• Unlike the poet, the “dear brother” has stayed “on where it happens”, in a green Eden that is ambivalently re-imagined here as a world of closeness and physical exhaustion, superstition and assaults. “I see you at the end of your tether sometimes”, Heaney writes: coming to in the smell of dung again ‘And wondering, is this all? As it was In the beginning, is now and shall be?’ Nicholas Jenkins Walking on Air in the TLS of July 5th 1996:
  • You have good stamina”, he tells Hugh admiringly, but “you cannot make the dead walk or right wrong” – implying that poetry might find its own symbolic solutions to these tasks. Certainly, even when they were together in the “foretime” of childhood, relations between the brothers were not without intimations of competitiveness and conflict. (ibid)
  • The closing section returns to the chair and whitewash brush memory of the opening. The time that has elapsed between the incident and its commemoration has seen Hugh grow up and take over the running of the farm and also seen the byre become mechanized and acquire the additional name of milking parlour. Some things, however, have not changed–the indoor presence of cows is still attended by the smell of dung. The odour of which the protagonist becomes aware as he recovers from his ‘turn’ links back to the UDR man’s bloody gutter, the urinated-on environs of the gable and the figurative reeking trench of the end of the second section … ll are reminders of the inescapably physical basis of consciousness, and hence of the certainty that poet, brother, and reader can keep going only until such time as they die. Patrick Crotty, IUR of Sept 22, 2009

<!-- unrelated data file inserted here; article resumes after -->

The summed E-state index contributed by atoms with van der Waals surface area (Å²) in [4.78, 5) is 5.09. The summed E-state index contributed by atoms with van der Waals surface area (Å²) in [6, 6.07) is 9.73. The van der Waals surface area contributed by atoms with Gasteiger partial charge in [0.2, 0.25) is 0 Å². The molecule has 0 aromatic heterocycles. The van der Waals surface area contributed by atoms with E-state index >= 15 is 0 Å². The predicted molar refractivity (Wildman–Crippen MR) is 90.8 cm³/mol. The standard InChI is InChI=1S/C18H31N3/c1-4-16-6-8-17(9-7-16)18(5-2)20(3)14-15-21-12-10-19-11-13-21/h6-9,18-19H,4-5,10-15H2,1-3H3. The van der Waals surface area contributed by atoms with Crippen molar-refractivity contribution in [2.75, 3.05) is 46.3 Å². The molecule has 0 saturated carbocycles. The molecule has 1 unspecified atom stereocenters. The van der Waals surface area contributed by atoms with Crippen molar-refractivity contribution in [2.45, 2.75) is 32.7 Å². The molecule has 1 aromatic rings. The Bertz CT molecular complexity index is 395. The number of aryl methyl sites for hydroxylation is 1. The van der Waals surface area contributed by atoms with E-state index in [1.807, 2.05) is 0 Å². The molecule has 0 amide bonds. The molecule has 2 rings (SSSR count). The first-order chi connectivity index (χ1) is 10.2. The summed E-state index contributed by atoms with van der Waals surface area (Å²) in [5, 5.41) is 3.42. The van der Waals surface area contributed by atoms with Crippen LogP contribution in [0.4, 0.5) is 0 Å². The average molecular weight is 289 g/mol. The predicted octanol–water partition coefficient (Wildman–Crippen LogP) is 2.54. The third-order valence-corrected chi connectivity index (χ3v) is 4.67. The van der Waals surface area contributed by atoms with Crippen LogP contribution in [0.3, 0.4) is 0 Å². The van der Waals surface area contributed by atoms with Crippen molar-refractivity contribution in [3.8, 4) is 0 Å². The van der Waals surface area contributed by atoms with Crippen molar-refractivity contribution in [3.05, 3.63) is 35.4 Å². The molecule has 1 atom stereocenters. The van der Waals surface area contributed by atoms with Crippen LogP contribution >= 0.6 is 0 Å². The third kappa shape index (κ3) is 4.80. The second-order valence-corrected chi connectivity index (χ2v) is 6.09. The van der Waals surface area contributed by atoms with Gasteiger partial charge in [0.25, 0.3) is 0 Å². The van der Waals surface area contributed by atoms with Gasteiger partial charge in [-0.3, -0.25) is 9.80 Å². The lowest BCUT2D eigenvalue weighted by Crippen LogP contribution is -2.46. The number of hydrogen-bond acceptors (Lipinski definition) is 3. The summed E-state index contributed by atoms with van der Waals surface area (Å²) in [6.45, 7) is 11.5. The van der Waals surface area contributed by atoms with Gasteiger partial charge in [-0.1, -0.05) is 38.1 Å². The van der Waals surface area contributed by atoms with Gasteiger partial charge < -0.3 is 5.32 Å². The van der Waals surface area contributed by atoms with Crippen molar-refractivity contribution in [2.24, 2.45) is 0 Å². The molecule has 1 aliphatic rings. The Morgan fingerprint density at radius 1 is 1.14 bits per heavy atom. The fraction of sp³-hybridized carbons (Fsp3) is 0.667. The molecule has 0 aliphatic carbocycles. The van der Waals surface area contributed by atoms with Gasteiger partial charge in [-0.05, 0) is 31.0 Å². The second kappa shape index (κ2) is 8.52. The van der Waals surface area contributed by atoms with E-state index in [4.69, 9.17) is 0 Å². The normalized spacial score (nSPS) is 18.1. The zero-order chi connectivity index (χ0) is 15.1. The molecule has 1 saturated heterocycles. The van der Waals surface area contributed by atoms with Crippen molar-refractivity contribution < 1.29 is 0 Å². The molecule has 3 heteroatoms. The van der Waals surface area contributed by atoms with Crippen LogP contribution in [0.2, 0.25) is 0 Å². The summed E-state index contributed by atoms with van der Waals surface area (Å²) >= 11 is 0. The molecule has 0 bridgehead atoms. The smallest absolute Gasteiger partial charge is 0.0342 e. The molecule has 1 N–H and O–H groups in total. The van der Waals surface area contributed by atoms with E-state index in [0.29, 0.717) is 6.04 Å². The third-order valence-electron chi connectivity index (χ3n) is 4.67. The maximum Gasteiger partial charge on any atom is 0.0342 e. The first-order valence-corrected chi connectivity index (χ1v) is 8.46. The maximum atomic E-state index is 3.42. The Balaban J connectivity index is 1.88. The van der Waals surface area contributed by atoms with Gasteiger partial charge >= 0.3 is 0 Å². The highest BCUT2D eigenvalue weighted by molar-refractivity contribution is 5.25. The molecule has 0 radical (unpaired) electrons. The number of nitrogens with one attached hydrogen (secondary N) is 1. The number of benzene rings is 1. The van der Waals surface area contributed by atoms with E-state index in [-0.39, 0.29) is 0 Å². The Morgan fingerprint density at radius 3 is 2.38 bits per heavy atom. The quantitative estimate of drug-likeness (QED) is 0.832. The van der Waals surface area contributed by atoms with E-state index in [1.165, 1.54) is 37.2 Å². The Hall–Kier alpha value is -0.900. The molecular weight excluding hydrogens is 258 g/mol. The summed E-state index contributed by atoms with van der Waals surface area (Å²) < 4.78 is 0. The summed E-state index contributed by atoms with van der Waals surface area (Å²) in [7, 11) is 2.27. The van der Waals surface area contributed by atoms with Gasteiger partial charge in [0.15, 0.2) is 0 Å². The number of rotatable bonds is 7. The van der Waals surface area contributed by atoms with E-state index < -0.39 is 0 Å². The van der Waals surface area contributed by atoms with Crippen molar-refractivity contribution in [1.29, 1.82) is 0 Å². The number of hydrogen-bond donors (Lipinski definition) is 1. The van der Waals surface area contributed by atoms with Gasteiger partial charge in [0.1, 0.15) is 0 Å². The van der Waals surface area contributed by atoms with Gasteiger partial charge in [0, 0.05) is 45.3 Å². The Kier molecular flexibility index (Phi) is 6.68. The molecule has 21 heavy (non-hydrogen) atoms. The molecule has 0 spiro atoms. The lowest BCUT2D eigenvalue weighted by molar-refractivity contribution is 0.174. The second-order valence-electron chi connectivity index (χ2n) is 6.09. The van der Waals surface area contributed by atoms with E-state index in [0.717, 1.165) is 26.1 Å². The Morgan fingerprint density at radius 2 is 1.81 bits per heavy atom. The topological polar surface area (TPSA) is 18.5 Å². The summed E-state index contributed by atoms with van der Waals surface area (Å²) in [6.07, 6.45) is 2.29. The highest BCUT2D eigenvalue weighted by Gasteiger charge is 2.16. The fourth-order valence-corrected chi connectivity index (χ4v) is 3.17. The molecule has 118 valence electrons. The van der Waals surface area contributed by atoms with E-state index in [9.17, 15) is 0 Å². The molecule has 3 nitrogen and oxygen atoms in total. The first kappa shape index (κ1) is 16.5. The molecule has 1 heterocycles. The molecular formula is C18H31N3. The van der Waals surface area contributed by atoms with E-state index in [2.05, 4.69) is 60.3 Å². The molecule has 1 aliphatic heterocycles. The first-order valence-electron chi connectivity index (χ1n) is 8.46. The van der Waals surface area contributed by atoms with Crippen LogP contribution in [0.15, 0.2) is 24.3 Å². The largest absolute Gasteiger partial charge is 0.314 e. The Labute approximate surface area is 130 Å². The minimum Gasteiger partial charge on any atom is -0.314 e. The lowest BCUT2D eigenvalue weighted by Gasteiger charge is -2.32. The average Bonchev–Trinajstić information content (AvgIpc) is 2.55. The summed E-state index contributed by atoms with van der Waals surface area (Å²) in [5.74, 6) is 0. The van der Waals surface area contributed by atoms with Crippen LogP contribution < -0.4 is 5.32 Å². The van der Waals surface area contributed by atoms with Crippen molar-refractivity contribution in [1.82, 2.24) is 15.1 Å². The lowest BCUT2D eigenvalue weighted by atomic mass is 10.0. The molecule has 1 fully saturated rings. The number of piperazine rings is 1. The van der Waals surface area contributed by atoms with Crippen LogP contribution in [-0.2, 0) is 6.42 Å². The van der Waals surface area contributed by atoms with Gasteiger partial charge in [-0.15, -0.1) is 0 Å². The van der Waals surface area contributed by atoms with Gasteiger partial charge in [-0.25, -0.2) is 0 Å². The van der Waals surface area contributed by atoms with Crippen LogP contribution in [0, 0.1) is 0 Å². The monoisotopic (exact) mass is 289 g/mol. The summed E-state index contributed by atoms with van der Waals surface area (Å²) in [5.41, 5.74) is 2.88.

• The adaptation of the Gloria Patri (‘And wondering, is this all? As it was/In the beginning, is now and shall be?’), though presented in question form, serves to answer the query of the second section (‘Where had we come from, what was this kingdom/We knew we’d been restored to?’). The ‘beginning’ is now the awakening of consciousness in the siblings rather than the biblically imagined moment of creation, and the ‘kingdom’ only the earthly and transient one of childhood. There is no faith in transcendence or afterlife here and the slightly melancholy irony of the sacred language communicates a stubbornly secular vision. Stubbornly but not noisily: the lack of assertiveness in the presentation of an agnostic outlook is in keeping with the general tact of the narrative, as seen for example in the glancing quality of the allusion to Hugh’s indisposition (ibid);

The sequence as a whole: broader lines of enquiry:

  • The sequence broaches the question of reliable memory at the frontier between real and imagined;
  • whitewash applied liberally is watery grey in colour, later the colour of gruel and finally the colour of brain tissue;
  • the family house had a damp-course of tar protecting it from the stink of the world outside; the theme of ‘division’ with its nasty political connotations will echo through the poem
  • not for the first time in his work Heaney questions what is real in his memory and what is imagined. His memory of a foretime of early life ‘togetherness’ is a confusion of sights, sounds, smells and emotions to the point of uncertainty;
  • Patrick Crotty sees one of the most striking features of ‘Keeping Going’ as its success in linking